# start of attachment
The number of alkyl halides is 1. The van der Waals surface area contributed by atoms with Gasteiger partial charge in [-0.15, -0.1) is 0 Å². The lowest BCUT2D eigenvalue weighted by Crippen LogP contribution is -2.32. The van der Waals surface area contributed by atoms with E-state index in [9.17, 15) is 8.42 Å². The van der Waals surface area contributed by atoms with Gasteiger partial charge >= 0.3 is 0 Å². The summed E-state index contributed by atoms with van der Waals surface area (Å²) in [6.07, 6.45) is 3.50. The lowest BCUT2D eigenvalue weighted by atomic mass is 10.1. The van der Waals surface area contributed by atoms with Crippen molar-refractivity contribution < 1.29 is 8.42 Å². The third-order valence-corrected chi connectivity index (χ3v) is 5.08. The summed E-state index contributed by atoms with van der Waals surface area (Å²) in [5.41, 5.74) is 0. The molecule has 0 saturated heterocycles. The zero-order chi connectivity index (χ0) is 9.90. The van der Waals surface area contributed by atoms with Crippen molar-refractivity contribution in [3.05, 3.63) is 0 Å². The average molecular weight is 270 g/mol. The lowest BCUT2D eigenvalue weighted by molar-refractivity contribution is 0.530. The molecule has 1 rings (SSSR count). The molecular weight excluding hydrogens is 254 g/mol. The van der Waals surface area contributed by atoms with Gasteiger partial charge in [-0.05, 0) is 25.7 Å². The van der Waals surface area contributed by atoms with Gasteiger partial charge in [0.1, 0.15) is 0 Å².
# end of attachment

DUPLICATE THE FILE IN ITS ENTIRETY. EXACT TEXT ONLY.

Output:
The number of alkyl halides is 1. The van der Waals surface area contributed by atoms with Gasteiger partial charge in [-0.15, -0.1) is 0 Å². The lowest BCUT2D eigenvalue weighted by Crippen LogP contribution is -2.32. The van der Waals surface area contributed by atoms with E-state index in [9.17, 15) is 8.42 Å². The van der Waals surface area contributed by atoms with Gasteiger partial charge >= 0.3 is 0 Å². The summed E-state index contributed by atoms with van der Waals surface area (Å²) in [6.07, 6.45) is 3.50. The lowest BCUT2D eigenvalue weighted by atomic mass is 10.1. The van der Waals surface area contributed by atoms with Crippen molar-refractivity contribution < 1.29 is 8.42 Å². The third-order valence-corrected chi connectivity index (χ3v) is 5.08. The summed E-state index contributed by atoms with van der Waals surface area (Å²) in [5.41, 5.74) is 0. The molecule has 0 saturated heterocycles. The zero-order chi connectivity index (χ0) is 9.90. The van der Waals surface area contributed by atoms with Crippen molar-refractivity contribution in [3.05, 3.63) is 0 Å². The average molecular weight is 270 g/mol. The lowest BCUT2D eigenvalue weighted by molar-refractivity contribution is 0.530. The molecule has 1 rings (SSSR count). The molecular weight excluding hydrogens is 254 g/mol. The van der Waals surface area contributed by atoms with Gasteiger partial charge in [-0.05, 0) is 25.7 Å². The van der Waals surface area contributed by atoms with Gasteiger partial charge in [0.1, 0.15) is 0 Å².